I got a few new followers it seems, so I’d like to let all of you know that I actually have another website called Mostly-Retro, where I ramble about all things music, movies and games (but mostly music). Check it out. Right now I’m writing about obscure grunge rock. I’m sure that appeals to someone either than me. Maybe.
Moving on. When I posted Hulk Hogan & Itch-Band a few weeks back I had a sneaking suspicion that it would catch on and gain some traction with the online wrestling community. However, I didn’t suspect that it would be the most popular thing I’ve written all year. Like, by a lot. My hits usually hover in the mid-to-high hundreds. That one garnered me a few thousand. And if I’m anything I’m a sucker for attention so, congratulations you all, you made me do this.
The Wrestling Album (Complete Album Download)
The Wrestling Album, released in 1985 and the he first WWF/WWE album. It was produced mostly by Rick Derringer with some assist by Cyndi Lauper, under the pseudonym of Mona Flambe. It features 10 tracks in total, and is a combination of wrestler theme music, oldies covers, a few comedic bits and original tunes. All singing duties on the album are performed by either wrestlers or other WWF personnel, with appearances by Junkyward Dog, Jimmy Hart, ‘Captain’ Lou Albano, and many others. The album is mostly known for its all-star single, a cover of “Land Of 1,000 Dances ?!!?” that features pretty much every wrestler the WWF had at the time.
Oh. And its the worst album I’ve ever heard in my entire life.
And that’s really saying something! Because A: I’ve listened to a lot of shitty albums and B: I actually like two tracks on this record. But it goes to show you just how damn bad the rest of it is.
But before I get to the dogshit, the good tracks. First up, Derrenger’s “Real American.” While it’s most famous for being Hulk Hogan’s theme music during the majority of his time in the WWF, here the song is billed as the theme music to the U.S. Express tag team. However, they bailed on the WWF not long after this album came out, so the song was re-purposed as the Hulkster’s theme music. Still a classic, I get goosebumps of nostalgia every time I play it. Not just that, I do think it’s an honest-to-goodness good song. Not many songs can be blatantly patriotic while avoiding sounding nationalistic, so good job on Derringer for pulling it off.
Trivia note: the backup vocals are by Cyndi Lauper!
The other good track is “Hulk Hogan’s Theme.” This served as the theme to Hulk’s cartoon and was, as the title suggests, was also Hulk’s theme song for about five minutes in 1984. This track was written by Jim Steinman of Meat Loaf fame, and would go on to be reworked as “Ravishing” by Bonnie Tyler. So yeah, it’s an alright tune.
Okay, now that I got that out of the way – everything else on this album is dogshit of the worst variety. “Mean” Gene Okerlund covers “Tutti Frutti” and it’s abysmal. Jimmy Hart drops the dis track “Eat Your Hart Out Rick Springfield” and – wait a second, “Hart?” Is Jimmy Hart asking Rick Springfield to eat…okay I’m gonna move on now before I get incredibly unfortunate mental pictures stuck in my head.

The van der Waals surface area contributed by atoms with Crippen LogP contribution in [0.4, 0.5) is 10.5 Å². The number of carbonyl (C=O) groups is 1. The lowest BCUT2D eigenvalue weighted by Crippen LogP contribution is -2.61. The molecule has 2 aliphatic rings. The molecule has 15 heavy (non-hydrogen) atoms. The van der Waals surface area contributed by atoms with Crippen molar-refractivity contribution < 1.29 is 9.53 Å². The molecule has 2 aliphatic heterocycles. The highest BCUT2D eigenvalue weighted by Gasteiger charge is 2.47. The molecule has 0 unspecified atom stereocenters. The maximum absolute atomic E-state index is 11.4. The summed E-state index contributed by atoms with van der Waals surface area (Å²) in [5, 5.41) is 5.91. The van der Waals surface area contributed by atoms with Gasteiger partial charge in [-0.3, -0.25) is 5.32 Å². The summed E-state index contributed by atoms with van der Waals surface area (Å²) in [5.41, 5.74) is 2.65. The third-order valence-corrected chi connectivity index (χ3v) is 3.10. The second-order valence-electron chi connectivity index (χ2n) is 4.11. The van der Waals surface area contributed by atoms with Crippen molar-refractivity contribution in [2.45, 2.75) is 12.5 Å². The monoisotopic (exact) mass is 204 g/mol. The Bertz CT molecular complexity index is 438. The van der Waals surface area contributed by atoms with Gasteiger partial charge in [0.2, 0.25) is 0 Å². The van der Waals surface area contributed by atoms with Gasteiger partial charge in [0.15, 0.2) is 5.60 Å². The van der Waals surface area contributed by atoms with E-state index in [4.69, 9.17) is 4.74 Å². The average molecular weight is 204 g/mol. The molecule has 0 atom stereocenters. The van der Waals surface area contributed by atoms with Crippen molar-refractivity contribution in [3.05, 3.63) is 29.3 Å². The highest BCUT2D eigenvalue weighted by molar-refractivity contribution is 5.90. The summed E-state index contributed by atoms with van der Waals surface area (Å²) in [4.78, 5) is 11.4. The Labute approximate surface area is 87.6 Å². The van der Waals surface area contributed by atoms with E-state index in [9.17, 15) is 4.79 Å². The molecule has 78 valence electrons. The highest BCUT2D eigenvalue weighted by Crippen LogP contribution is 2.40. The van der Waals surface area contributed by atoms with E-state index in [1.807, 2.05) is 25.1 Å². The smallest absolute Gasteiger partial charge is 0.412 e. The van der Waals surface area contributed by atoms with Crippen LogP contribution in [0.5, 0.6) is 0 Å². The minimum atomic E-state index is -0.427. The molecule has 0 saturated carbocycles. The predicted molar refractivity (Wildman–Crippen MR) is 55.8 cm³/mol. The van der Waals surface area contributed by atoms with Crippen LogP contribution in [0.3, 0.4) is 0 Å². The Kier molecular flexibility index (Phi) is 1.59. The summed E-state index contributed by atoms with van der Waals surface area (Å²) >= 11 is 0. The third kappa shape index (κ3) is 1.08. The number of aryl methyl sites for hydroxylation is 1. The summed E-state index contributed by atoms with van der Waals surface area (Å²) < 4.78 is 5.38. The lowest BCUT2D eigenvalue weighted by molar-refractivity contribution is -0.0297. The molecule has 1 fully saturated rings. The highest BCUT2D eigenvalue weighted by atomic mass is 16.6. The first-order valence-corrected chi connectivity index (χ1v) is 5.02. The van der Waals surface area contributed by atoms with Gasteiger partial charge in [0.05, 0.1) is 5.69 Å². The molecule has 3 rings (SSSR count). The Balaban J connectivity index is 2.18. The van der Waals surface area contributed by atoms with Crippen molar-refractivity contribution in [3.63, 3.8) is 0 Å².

One of the stranger tracks on the album is “Rowdy” Roddy Piper covering the obscure Mike Angelo & The Idols’ track “Fuck Everybody” renamed to “For Everybody.” This, of course, completely changes the meaning of the song into complete nonsense, but that’s the least of its problems as Roddy can’t sing for shit. Seriously, he sounds like someone is pulling out his testicle hair with a pair of tweezers. There’s a reason why They Live didn’t have a musical number.
Junkyard Dog, Hillbilly Jim’s , and Nikoli Volkoff all have songs too, but they’re just run-of-the-mill horrible and barely worth talking about. What is worth talking about, however, is “Captain Lou’s History Of Music/Captain Lou.” This is the worst song I’ve ever heard in my entire life. No question. The constant wailing by The Animal, the hideous carnivalesque music, the bland production (thanks to Cyndi Lauper) and, at the forefront of the shit, Captain Lou’s atrocious, hideous, craptastic singing. If you have any esteem for Captain Lou, wrestling, Cyndi Lauper or pretty much “the 80s” as a singular thing, you’ve been warned – this might destroy all of that.
As for the all-star rendition of “Land of 1,000 Dances ?!!?,” well, that’s just kind of cute. I mean, yes, its horrible and not a single wrestler who makes an appearance on the track can actually sing, but none of them are really trying to. It’s just a joke track, a novelty number and nothing more. Yeah, the joke is horrible and the novelty wears off after about one minute, but it’s a hard song to outright hate. Or maybe my hatred for it is just dulled because, when compared to the sonic manure that makes up the rest of the record, it’s downright Grammy-worthy.
The WWF certainly thought the track was noteworthy. It was the only song from the album to get a video, and they even released it as a 12″ single, complete with an extended version and an instrumental. Now, I know what you’re thinking, what idiot would be dumb enough to buy that?
Land Of 1,000 Dances (Dance Version)
Land Of 1,000 Dances (Instrumental Version)
So if you were listening to the album version of this track and thought, “you know what? This needs to be about two minutes longer and end with a wicked drum solo,” then you are in luck. As for the instrumental, you should download it just so when people ask you “what’s the dumbest, most pointless song in your MP3 collection? you have an easy answer.
Enjoy the horribleness. One more wrestling album coming soon.
It’s slightly better than this one.